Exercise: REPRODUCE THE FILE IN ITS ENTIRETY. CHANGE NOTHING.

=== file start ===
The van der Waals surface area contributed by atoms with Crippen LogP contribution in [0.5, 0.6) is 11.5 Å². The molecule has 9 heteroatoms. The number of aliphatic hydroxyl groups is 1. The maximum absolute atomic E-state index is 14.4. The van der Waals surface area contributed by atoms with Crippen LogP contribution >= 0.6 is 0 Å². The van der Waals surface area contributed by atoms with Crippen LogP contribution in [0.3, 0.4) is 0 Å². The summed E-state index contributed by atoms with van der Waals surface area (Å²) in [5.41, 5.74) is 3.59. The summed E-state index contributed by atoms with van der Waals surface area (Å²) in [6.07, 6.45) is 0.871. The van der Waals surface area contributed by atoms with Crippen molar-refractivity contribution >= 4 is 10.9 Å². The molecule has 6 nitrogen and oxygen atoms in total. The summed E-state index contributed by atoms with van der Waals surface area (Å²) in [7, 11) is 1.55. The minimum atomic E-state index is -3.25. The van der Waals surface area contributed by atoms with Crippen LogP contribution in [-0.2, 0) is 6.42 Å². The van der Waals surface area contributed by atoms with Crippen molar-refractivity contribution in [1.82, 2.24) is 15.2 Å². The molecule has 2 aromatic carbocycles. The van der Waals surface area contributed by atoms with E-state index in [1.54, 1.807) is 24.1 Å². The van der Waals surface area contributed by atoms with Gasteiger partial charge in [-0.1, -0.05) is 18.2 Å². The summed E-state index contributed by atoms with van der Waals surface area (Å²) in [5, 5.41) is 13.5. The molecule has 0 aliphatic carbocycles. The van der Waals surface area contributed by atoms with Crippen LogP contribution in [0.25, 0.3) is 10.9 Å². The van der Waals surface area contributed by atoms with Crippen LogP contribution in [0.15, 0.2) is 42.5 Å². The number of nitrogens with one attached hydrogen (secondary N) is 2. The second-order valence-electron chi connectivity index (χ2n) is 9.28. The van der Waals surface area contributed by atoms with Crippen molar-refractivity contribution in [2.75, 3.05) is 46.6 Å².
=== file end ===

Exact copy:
The van der Waals surface area contributed by atoms with Crippen LogP contribution in [0.5, 0.6) is 11.5 Å². The molecule has 9 heteroatoms. The number of aliphatic hydroxyl groups is 1. The maximum absolute atomic E-state index is 14.4. The van der Waals surface area contributed by atoms with Crippen LogP contribution >= 0.6 is 0 Å². The van der Waals surface area contributed by atoms with Crippen LogP contribution in [0.3, 0.4) is 0 Å². The summed E-state index contributed by atoms with van der Waals surface area (Å²) in [5.41, 5.74) is 3.59. The summed E-state index contributed by atoms with van der Waals surface area (Å²) in [6.07, 6.45) is 0.871. The van der Waals surface area contributed by atoms with Crippen molar-refractivity contribution >= 4 is 10.9 Å². The molecule has 6 nitrogen and oxygen atoms in total. The summed E-state index contributed by atoms with van der Waals surface area (Å²) in [7, 11) is 1.55. The minimum atomic E-state index is -3.25. The van der Waals surface area contributed by atoms with Crippen LogP contribution in [-0.2, 0) is 6.42 Å². The van der Waals surface area contributed by atoms with Crippen molar-refractivity contribution in [1.82, 2.24) is 15.2 Å². The molecule has 2 aromatic carbocycles. The van der Waals surface area contributed by atoms with E-state index in [1.54, 1.807) is 24.1 Å². The van der Waals surface area contributed by atoms with Gasteiger partial charge in [-0.1, -0.05) is 18.2 Å². The summed E-state index contributed by atoms with van der Waals surface area (Å²) in [5, 5.41) is 13.5. The molecule has 0 aliphatic carbocycles. The van der Waals surface area contributed by atoms with Crippen LogP contribution in [0.25, 0.3) is 10.9 Å². The van der Waals surface area contributed by atoms with Crippen LogP contribution in [0.15, 0.2) is 42.5 Å². The number of nitrogens with one attached hydrogen (secondary N) is 2. The second-order valence-electron chi connectivity index (χ2n) is 9.28. The van der Waals surface area contributed by atoms with Crippen molar-refractivity contribution in [2.75, 3.05) is 46.6 Å².